A Call to Action
A partnership between the Urban League of Eastern Massachusetts, the NAACP, and the William Monroe Trotter Institute of UMass Boston.
The State of Black Boston is a call to action, an effort to better understand the causes of racial inequality and disparity in the city of Boston and to collectively formulate strategies for addressing these challenges. It is a tool to assess, measure, and understand the nature of racial inequality among Bostonians.
The State of Black Boston is not only a compilation of data and stories from some of the city's key voices and civic participants about the nature and extent of racial inequality, but also ideas and strategies for resolving continuing racial gaps. More than just a reference document with extensive data depicting Black life in Boston, it will also serve as a means to facilitate community forums to investigate lessons learned with other strategies to overcome racial inequalities. Very importantly, it will act as a mechanism to help organize, leaders, elected officials, philanthropic institutions, and local residents to take action. In other words, the State of Black Boston will help to build a process for bringing the community and other sectors together to revitalize and renew an action agenda that will enable any necessary policy changes or new approaches aimed at resolving racial inequality in Boston. It is the hope of the sponsors that the State of Black Boston will be unveiled at the National Urban League conference in Boston in late July 2011.
What will take place during State of Black Boston (SOBB) 2012?
In 2012, there is great momentum to move this call to action forward. We have key stakeholders such as The Boston Foundation, the City of Boston, Delta Sigma Theta, and the Commonwealth Compact interested in helping us reduce these inequalities and equip more leaders to change the current status of Boston’s Black community. We will host three community forums this summer/fall comprised of these stakeholders, and community grassroots leaders to determine how to close the gap and achieve the goals in four areas showcased in the original SOBB report: health, education, employment, and economic development. We expect there to be anywhere from 50-150 people in attendance per meeting. Smaller working subcommittees may be formulated from the stakeholder meetings to take action on some of the recommendations post-community meeting.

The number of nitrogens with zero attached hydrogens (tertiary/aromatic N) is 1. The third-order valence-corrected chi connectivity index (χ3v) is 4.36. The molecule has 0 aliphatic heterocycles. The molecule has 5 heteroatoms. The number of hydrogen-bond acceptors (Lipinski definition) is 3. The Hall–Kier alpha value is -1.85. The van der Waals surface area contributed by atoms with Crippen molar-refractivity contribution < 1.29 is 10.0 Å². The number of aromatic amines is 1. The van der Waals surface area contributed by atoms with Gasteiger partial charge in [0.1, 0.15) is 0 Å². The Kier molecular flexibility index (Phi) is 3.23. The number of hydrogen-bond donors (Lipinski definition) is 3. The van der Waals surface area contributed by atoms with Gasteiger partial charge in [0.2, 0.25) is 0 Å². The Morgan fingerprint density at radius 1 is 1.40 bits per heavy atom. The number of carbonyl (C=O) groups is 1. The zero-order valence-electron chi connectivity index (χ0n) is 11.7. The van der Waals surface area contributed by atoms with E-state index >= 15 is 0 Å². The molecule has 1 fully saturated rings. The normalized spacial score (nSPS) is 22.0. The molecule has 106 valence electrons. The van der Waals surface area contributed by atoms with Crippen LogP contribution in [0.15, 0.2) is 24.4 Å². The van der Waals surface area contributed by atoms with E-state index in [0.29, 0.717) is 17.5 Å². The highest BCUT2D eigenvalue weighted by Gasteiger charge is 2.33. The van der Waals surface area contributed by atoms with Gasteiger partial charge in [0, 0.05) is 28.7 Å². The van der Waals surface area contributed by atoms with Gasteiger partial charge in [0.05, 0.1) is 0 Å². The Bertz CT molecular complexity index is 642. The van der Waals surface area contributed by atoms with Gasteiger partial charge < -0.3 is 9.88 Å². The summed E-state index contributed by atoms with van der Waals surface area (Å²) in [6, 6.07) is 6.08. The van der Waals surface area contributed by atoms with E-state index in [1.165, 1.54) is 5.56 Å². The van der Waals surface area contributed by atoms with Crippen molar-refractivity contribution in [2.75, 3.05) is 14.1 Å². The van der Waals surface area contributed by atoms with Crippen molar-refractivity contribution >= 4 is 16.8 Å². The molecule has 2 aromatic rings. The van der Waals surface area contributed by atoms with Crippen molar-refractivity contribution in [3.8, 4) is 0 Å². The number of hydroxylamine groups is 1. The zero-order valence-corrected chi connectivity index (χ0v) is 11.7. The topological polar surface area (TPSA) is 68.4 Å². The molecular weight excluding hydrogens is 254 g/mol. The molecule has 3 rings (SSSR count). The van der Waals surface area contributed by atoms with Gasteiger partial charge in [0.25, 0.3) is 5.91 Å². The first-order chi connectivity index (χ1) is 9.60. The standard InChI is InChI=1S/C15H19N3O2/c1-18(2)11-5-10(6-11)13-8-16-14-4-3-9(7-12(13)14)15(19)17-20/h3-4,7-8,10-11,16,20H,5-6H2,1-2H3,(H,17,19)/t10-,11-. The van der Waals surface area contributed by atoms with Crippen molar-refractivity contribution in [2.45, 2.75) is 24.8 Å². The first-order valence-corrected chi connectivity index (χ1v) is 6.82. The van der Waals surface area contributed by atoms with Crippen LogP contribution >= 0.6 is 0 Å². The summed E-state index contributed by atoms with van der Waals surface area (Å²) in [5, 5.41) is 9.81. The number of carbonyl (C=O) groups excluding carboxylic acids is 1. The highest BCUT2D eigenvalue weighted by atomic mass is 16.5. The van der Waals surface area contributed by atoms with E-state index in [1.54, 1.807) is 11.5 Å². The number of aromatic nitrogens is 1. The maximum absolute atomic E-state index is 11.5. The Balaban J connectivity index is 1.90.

We have chosen to advance these topics simultaneously because we believe that these four issues are interrelated and overlap so that when we progress in one area it may also positively affect the other. We want to make the greatest impact by having a multi-prong approach in order to experience effective and permanent change. These forums will be coordinated by Jacqui Conrad and Tulaine Montgomery who were our SOBB co-chairs in 2011 and have an extensive history in these areas with assistance from Darnell Williams from the Urban League.
Moreover we are deepening the project by combining our efforts with a strong public policy focus. We will have our annual SOBB Town Hall meeting in conjunction with a newly formed advocacy forum at the State House, which will empower grassroot leaders on how to effectively engage our State legislators in changing policies that affect Black Boston in those four focus areas. It will be similar to last year’s “Town Hall” meeting with an opening session, breakout workshops, keynote address, and networking/ strategy discussions. We have been working with Jim Shaer, who is our newest advocate, assisting in organizing our advocacy day at the State House. He has an extensive employment history working in government relations and community affairs with Senator John Kerry and Boston University. We also have Marvin Venay, who is the Executive Director of the Massachusetts Black & Latino Caucasus, help us bring together key legislators at the State House who will be engaged with this effort well before the date of the
event which is Wednesday, November 14th.
Following the conference and forums, there will be an active discussion on how to build upon the successes in 2012 and prepare for 2013. A long term goal is to mobilize the Latino population and release a State of Latino Boston report. In the current SOBB report, the data has revealed the status of our Latino residents at times is even more severe than our Black populace. We have a multi-cultural team leading SOBB, which brings a strong voice and desire to mobilize our Latino constituents into action. However, as part of this process of engaging this ethnicity we will need to educate and make them aware of what the data reveals, and similar to SOBB go through the process of compiling it into one, clear report and mobilize the community to be trained as leaders and jump into action. Over the course of this year, we will determine if this is the direction we will head in for 2013.
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